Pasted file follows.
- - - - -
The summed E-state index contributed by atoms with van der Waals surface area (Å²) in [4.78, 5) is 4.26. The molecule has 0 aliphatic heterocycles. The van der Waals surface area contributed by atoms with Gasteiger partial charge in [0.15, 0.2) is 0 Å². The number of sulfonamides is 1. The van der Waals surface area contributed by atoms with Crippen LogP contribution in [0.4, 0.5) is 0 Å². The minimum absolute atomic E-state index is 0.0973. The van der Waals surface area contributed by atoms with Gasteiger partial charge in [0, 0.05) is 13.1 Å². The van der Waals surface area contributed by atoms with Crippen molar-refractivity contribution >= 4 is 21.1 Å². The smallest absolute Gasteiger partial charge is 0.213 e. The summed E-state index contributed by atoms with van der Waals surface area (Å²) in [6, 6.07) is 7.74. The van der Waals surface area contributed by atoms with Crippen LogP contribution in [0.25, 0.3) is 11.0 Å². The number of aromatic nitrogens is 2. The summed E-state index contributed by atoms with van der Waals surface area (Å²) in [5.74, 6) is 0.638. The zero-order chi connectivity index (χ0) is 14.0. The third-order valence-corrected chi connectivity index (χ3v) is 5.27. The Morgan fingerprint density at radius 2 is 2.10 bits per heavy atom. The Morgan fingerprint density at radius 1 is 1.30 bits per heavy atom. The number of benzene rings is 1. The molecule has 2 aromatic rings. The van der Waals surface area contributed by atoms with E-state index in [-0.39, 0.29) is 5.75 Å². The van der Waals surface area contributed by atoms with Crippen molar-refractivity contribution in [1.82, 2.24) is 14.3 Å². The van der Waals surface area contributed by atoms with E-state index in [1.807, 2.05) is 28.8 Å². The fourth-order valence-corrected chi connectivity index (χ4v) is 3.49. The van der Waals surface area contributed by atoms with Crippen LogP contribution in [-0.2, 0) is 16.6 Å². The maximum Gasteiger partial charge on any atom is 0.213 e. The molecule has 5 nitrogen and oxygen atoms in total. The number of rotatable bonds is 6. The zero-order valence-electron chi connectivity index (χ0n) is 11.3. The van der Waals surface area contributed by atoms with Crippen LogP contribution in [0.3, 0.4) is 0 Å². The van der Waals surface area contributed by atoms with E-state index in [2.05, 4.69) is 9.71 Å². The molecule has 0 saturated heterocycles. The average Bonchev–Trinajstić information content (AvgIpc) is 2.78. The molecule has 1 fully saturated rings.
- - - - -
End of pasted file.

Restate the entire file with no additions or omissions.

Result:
The summed E-state index contributed by atoms with van der Waals surface area (Å²) in [4.78, 5) is 4.26. The molecule has 0 aliphatic heterocycles. The van der Waals surface area contributed by atoms with Gasteiger partial charge in [0.15, 0.2) is 0 Å². The number of sulfonamides is 1. The van der Waals surface area contributed by atoms with Crippen LogP contribution in [0.4, 0.5) is 0 Å². The minimum absolute atomic E-state index is 0.0973. The van der Waals surface area contributed by atoms with Gasteiger partial charge in [0, 0.05) is 13.1 Å². The van der Waals surface area contributed by atoms with Crippen molar-refractivity contribution >= 4 is 21.1 Å². The smallest absolute Gasteiger partial charge is 0.213 e. The summed E-state index contributed by atoms with van der Waals surface area (Å²) in [6, 6.07) is 7.74. The van der Waals surface area contributed by atoms with Crippen LogP contribution in [0.25, 0.3) is 11.0 Å². The number of aromatic nitrogens is 2. The summed E-state index contributed by atoms with van der Waals surface area (Å²) in [5.74, 6) is 0.638. The zero-order chi connectivity index (χ0) is 14.0. The third-order valence-corrected chi connectivity index (χ3v) is 5.27. The Morgan fingerprint density at radius 2 is 2.10 bits per heavy atom. The Morgan fingerprint density at radius 1 is 1.30 bits per heavy atom. The number of benzene rings is 1. The molecule has 2 aromatic rings. The van der Waals surface area contributed by atoms with E-state index in [-0.39, 0.29) is 5.75 Å². The van der Waals surface area contributed by atoms with Crippen molar-refractivity contribution in [1.82, 2.24) is 14.3 Å². The van der Waals surface area contributed by atoms with E-state index in [1.807, 2.05) is 28.8 Å². The fourth-order valence-corrected chi connectivity index (χ4v) is 3.49. The van der Waals surface area contributed by atoms with Crippen LogP contribution in [-0.2, 0) is 16.6 Å². The maximum Gasteiger partial charge on any atom is 0.213 e. The molecule has 5 nitrogen and oxygen atoms in total. The number of rotatable bonds is 6. The zero-order valence-electron chi connectivity index (χ0n) is 11.3. The van der Waals surface area contributed by atoms with Crippen LogP contribution in [0.3, 0.4) is 0 Å². The van der Waals surface area contributed by atoms with E-state index in [2.05, 4.69) is 9.71 Å². The molecule has 0 saturated heterocycles. The average Bonchev–Trinajstić information content (AvgIpc) is 2.78. The molecule has 1 fully saturated rings.